Ever since the UK entered its ‘flop period’ (2000 to present), we have seen the former five-time winner and 15-time runner up consistently achieve low results in Eurovision. This has reinforced a negative perception of the contest that exists among the general public in the UK, and has led to viewers and media outlets falsely claiming that there is an ‘anti-UK bias’ from other participating countries. Following a painful score of 0 points in the 2021 contest, the UK’s future in Eurovision seems uncertain, with rumours that BMG have parted ways with the BBC after their deal agreed in 2019.
However, despite two decades of poor results, there have been glimmers of hope in recent years. Some entries have shown that the UK can indeed do well in modern Eurovision, achieving respectable results and making an impact on the night of the contest. Here, we will review some examples of respectable results and best practice recently demonstrated by the UK in Eurovision, and try to understand what we can learn from these.
2009: Jade Ewen – It’s My Time
Following a slew of bad results from 2003–2008, the BBC acknowledged that they needed to opt for a new strategy. As part of this, the BBC invited musical theatre magnate Andrew Lloyd Webber to compose and manage the UK’s entry, forty years after he unsuccessfully submitted a song to the 1969 contest. Lloyd Webber composed a song entitled ‘It’s My Time’ with Diane Warren, an award-winning songwriter with several hit songs under her belt. In line with Lloyd Webber’s repertoire, ‘It’s My Time’ had a distinct musical theatre sound, and was a welcome contrast to the UK’s previous entries from the same decade. In order to select the artist, BBC commissioned a 4-week national selection, entitled Eurovision: Your Country Needs You, which aimed to find a singer to perform Lloyd Webber’s song. Following many auditionees (including Rita Ora) and weeks of performances, the competition was won by Jade Ewen, who was to join forces with ALW in Moscow. Ahead of the contest, Jade embarked on a promotional tour of Europe, performing at national selections and other events across different countries. On the night of the Eurovision 2009 Grand Final, Jade was joined on stage by Lloyd Webber himself playing piano. The UK placed 3rd with the juries and 10th in the televote, placing 5th overall with 173 points.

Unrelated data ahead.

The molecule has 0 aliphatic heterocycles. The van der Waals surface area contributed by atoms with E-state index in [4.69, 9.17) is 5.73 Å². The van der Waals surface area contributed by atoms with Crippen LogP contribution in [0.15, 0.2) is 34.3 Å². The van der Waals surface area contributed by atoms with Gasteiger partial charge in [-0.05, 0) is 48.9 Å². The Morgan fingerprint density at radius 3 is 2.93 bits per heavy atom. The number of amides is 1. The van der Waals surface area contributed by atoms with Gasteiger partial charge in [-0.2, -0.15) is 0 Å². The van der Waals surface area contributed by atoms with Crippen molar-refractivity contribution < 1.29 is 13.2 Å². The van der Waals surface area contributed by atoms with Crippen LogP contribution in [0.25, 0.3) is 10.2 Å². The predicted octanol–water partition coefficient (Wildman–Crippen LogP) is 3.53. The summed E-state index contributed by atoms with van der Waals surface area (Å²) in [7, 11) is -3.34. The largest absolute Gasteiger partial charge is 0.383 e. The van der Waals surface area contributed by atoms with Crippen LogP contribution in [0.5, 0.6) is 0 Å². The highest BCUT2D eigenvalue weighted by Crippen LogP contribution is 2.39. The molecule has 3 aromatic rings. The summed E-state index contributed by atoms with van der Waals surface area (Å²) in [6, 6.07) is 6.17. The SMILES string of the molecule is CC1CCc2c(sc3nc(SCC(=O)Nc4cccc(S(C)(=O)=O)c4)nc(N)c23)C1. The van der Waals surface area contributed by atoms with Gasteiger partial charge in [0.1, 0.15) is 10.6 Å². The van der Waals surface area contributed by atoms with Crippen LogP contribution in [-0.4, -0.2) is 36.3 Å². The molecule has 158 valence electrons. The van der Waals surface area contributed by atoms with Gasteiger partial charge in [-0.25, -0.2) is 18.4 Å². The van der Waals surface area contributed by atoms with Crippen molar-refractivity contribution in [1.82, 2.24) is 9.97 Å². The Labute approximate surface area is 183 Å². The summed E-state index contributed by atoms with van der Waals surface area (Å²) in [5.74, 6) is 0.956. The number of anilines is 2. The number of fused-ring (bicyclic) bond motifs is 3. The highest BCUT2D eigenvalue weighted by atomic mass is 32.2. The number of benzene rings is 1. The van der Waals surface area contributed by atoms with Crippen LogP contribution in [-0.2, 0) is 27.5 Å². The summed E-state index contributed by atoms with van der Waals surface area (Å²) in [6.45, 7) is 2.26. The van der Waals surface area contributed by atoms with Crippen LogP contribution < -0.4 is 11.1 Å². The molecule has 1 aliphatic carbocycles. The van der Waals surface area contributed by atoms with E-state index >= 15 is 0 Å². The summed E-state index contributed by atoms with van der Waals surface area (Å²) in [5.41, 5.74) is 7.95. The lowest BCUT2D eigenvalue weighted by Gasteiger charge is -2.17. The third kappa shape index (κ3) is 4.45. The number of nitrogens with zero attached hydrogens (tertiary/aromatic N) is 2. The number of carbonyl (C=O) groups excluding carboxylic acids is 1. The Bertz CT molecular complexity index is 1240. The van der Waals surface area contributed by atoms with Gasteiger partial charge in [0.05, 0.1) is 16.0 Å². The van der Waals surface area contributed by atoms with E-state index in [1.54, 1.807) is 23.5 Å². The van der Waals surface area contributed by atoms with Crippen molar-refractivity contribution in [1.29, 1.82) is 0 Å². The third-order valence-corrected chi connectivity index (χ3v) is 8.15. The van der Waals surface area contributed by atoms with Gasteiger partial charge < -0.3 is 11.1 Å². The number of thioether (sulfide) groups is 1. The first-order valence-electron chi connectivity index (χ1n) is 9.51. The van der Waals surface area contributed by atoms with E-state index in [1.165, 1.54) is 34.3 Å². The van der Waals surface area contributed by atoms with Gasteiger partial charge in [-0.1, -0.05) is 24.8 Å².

The UK’s performance in Eurovision 2009 is a perfect example of what can be achieved when the BBC uses their resources effectively. BBC put the effort in to source one of the best songwriting teams possible, and hosted a national selection to find a singer who had the stage presence and vocal ability necessary for a strong Eurovision performance. As well putting in the work to promote the song effectively. By the time of the Grand Final, the UK had a potential winning performance on their hands. Perhaps the BBC’s only misstep this year was getting their timing wrong by entering in such a competitive year, had they sent this package in 2008 or 2010 they very well could have won the entire thing. It would be a welcome change if the BBC had a ‘2009 moment’ again, and put the UK in contention to win, rather than hoping simply to avoid last place for a consecutive year.
Following the success of this selection method, the BBC did this again in 2010, although this time it was executed terribly. After a disastrous national selection and a song written by 1980’s relic Pete Waterman, the UK came last in Eurovision 2010; an unfortunate turn of events, given the success of the previous year.
2011: Blue – I Can
After the disaster that was 2010, the BBC dramatically changed their approach, and went for an internal selection for the first time in the UK’s history of Eurovision. A range of established artists were rumoured to be the UK’s representative, including Pixie Lott, Hurts and Katherine Jenkins. In the end, the BBC opted for Blue, a four-piece boyband with a string of hit singles in UK and Europe during the early 00s. Their song, ‘I Can’, was an early favourite as soon as it was released, and was consistently in the Top 3 of the betting odds in the lead-up to the contest. There were some whispers about the possibility of a UK win, with Cardiff apparently being earmarked as the 2012 host city had Blue been victorious. On the night of the contest, Blue placed 11th with 100 points, remarkably coming 5th in the televote despite a low jury score (rumoured to be due to a shaky performance in the jury final).